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Wylie Park is the region’s biggest park made up of 200 acres complete with a lake, trails, playgrounds, a zoo and Storybook Land.

Aberdeen’s new city library has won not one but two architectural awards and is a place kids dream of.

The Brown County Fairgrounds become a city of its own during fair week. Each year an estimated quarter of a million people visit the fair.

Welcome to Aberdeen!

More stories on Aberdeen

Baum’s Aberdeen Oz Was a Baseball Diamond

Baum believed Aberdeen would embrace such a business, for it was no one-horse prairie pothole. The Hub City was progressive — there were 20 hotels, a library, four restaurants and a half-dozen newspapers in town. Electric light service and telephones were available. With the addition of Baum’s store, Aberdeen had everything a civilized town might want or need.

A Creative Utopia in Aberdeen

There’s something different about Aberdeen. This off-highway town of 28,000 or so, built on a swampy, windswept lowland by the Chicago, Milwaukee, and St. Paul Railroad, hasn’t just survived the overall decline of the rural, Midwestern railroad town. The Hub City still thrives, and not just economically.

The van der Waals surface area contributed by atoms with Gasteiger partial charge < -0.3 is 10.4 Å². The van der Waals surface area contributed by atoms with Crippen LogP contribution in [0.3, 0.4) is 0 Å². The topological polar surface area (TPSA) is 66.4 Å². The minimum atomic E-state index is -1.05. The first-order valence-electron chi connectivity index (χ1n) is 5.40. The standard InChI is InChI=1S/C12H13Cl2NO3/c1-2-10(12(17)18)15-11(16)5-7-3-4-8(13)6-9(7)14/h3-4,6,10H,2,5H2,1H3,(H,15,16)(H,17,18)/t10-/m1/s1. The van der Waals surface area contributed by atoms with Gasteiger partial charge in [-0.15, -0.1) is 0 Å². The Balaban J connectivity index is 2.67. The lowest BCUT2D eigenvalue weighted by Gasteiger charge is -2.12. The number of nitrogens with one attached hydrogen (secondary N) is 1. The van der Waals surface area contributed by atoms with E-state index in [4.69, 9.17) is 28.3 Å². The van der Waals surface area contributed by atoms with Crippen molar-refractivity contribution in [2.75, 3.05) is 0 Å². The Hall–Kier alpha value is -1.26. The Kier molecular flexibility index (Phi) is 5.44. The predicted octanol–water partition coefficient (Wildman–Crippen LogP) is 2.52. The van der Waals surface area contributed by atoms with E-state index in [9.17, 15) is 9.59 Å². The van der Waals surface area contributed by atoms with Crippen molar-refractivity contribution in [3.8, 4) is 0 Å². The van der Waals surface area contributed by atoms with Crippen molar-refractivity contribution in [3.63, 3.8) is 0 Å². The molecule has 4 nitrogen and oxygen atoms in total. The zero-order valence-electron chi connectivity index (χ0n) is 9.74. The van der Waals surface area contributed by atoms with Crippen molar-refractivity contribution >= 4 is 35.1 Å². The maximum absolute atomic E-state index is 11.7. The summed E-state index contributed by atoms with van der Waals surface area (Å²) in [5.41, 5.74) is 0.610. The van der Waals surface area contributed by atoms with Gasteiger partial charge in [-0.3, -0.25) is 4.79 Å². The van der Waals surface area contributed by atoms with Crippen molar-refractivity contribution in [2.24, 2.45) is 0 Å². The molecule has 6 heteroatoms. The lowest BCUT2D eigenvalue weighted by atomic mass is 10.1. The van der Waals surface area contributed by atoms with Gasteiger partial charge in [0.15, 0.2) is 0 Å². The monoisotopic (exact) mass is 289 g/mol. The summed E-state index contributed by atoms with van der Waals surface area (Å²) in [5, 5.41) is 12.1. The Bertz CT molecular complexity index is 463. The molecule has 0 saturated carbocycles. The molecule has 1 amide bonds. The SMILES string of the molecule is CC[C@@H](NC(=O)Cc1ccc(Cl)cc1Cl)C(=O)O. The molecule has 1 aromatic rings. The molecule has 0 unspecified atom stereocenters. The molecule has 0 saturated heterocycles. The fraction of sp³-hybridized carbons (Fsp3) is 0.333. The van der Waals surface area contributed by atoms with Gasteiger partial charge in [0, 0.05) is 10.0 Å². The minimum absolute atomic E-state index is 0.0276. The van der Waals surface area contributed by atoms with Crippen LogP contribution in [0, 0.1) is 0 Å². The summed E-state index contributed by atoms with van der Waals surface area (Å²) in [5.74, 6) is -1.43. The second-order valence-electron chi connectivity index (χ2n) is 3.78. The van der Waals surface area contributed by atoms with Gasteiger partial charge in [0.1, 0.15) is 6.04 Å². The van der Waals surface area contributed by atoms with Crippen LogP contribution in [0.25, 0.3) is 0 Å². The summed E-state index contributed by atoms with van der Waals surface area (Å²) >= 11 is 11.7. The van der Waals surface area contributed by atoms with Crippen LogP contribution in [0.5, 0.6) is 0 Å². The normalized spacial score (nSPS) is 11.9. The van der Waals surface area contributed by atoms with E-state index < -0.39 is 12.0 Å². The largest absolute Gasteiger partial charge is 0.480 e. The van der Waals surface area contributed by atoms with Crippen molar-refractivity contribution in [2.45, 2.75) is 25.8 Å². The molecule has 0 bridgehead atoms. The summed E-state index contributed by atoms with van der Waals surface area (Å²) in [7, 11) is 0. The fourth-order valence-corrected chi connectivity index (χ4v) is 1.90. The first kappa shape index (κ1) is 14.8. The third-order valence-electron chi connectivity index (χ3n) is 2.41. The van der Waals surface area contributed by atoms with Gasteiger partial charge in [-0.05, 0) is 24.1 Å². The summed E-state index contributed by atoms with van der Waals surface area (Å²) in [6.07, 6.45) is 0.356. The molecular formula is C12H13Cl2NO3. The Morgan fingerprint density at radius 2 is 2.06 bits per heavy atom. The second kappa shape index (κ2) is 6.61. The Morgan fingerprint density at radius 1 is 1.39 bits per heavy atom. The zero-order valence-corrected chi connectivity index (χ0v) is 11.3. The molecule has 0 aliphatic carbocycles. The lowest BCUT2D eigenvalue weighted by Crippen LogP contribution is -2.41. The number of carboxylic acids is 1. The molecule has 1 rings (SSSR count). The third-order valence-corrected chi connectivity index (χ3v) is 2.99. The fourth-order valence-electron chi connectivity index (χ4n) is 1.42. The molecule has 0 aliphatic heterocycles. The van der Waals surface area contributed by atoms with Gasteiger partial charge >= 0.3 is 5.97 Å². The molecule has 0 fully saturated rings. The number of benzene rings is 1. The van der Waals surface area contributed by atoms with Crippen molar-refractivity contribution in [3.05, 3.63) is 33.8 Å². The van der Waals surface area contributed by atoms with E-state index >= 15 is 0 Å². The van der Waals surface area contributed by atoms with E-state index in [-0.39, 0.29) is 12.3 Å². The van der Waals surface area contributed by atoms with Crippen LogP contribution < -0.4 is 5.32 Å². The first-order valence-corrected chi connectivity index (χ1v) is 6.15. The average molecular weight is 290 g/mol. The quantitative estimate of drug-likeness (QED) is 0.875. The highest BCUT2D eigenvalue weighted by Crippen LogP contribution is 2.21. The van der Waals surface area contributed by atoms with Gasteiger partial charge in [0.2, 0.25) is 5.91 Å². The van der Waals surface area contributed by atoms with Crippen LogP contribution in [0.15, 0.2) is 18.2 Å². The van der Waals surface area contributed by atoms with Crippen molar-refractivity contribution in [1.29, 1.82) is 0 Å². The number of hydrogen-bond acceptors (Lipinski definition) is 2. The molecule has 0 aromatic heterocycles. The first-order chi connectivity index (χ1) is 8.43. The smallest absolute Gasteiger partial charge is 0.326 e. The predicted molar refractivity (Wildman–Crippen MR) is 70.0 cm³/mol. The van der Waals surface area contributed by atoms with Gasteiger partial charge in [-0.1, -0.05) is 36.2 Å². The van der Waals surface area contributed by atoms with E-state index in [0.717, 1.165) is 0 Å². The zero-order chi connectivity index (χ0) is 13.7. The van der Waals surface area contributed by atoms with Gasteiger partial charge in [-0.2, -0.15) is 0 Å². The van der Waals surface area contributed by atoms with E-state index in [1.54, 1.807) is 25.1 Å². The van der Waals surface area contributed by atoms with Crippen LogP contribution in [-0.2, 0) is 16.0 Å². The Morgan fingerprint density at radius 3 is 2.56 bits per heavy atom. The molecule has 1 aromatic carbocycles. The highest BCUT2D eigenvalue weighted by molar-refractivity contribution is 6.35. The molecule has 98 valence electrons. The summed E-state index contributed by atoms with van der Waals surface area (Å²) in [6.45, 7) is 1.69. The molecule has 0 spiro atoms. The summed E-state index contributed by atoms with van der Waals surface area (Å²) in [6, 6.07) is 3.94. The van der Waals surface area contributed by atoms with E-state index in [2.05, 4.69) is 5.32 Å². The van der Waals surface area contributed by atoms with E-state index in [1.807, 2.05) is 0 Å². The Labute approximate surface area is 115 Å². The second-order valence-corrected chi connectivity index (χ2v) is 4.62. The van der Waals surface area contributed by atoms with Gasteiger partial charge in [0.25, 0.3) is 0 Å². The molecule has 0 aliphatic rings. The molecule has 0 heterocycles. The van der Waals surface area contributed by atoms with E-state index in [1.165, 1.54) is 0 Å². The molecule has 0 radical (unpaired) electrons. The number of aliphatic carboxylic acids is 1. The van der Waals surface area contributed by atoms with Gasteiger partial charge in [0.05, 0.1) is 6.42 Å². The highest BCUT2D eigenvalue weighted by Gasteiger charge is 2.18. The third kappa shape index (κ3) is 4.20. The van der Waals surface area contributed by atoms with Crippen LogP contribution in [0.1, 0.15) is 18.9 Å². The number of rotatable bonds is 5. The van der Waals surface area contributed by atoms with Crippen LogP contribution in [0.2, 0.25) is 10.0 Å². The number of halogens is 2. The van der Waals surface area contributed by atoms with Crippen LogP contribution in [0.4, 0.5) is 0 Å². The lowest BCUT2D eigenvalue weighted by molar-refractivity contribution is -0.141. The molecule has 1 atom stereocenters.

My Day at the Track

I learned two things at the racetrack that day. Horseracing cannot simply be a hobby. Once it’s in your blood, you live it every hour of every day. That’s true for hundreds of jockeys, owners, trainers, handicappers and fans that pack the grandstands.

And the old adage is true. A fool and his money are soon parted.

Our Hub City

Aberdeen earned the nickname Hub City in 1911 because four major railroads operated there. The old train depot at Main Street and Railroad Avenue still houses Burlington Northern Santa Fe Railway, but art, shopping, and health care now make up some of the spokes on Aberdeen’s hub.

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